GDP may contract by 7.5-9.5% this year

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    First Metro Investments Corp. (FMIC) sees the economy contracting 7.5 to 9.5 percent for the year before gradually recovering next year.

    Francisco Sebastian, FMIC chairman, said the Philippines is well-positioned to weather the effects of the new coronavirus disease 2019 (COVID-19) pandemic that caused the GDP to contract by 16.5 percent in the second quarter and by 9 percent in the first half.

    Sebastian’s optimism stems from the country’s favorable investment grade credit rating, record gross international reserve at $93 billion and low inflation environment, compared to its macro-fundamentals in 1984, 1997 and 2008 when the country was engulfed in crises.

    Dan Camacho, FMIC investment banking head for capital markets, said the business sector may expect continued support from monetary officials resulting to further rate cut in policy rate and a 1 to 2-percentage point reduction in bank reserve to 10 percent from the current 12 percent.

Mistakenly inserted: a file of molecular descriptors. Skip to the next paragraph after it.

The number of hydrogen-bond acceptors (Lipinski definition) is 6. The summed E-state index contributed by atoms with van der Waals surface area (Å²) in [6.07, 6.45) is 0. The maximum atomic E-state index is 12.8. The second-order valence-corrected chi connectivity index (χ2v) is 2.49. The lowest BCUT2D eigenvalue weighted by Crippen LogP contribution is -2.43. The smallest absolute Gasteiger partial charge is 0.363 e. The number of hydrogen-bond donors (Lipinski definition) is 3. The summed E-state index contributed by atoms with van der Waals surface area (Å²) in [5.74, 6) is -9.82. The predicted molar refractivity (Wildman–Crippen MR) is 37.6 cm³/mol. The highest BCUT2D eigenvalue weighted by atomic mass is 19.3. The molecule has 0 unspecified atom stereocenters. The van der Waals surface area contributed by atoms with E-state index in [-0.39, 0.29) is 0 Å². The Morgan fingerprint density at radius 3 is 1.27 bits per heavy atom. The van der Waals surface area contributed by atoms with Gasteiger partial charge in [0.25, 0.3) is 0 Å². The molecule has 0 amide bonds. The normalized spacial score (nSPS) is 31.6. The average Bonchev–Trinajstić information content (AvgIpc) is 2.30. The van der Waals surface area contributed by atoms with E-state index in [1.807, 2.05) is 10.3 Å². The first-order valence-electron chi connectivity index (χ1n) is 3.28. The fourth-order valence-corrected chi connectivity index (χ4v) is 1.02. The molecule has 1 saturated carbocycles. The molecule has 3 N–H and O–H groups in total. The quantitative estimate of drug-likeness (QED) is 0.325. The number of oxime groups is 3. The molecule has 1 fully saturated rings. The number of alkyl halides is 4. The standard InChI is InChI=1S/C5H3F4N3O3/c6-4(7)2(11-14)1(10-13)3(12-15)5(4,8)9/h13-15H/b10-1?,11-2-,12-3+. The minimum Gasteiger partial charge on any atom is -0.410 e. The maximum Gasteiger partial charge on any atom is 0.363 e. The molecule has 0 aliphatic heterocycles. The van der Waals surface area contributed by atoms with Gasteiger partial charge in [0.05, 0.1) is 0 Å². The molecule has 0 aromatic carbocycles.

That can infuse an additional P100 billion to P200 billion in liquidity to the financial market.

    Dr. Bernardo Villegas, economist at the University of Asia and the Pacific (UA&P), said should the Philippines get its footing back and return to its 6- percent growth trend, its per capita GDP may hit $4,000 by 2023, officially making it an upper middle income country.

    That projection was originally set for the year until COVID-19 pandemic derailed it.

    Villegas said the country’s consumption-led economy positions it among the Indo-Pacific region economies that will drive global growth in the next 10 years.

    Cristina Ulang, FMIC head of research, said the current economic environment is an opportunity for stock market investors to pick up cheap stocks.

    Ulang said the present level of the market is a rare buying opportunity not seen in the last 10 years, with the Philippine Stock Exchange index possibly closing the year between 6,500 and 7,000.

    The range represents an earnings recovery from the depth of an estimated 30-percent correction in earnings per share growth this year and a 28-percent recovery next year. It also equates to a price-to-earnings ratio (PE) of 18x-19x, a reversion to the mean 5-year PE range.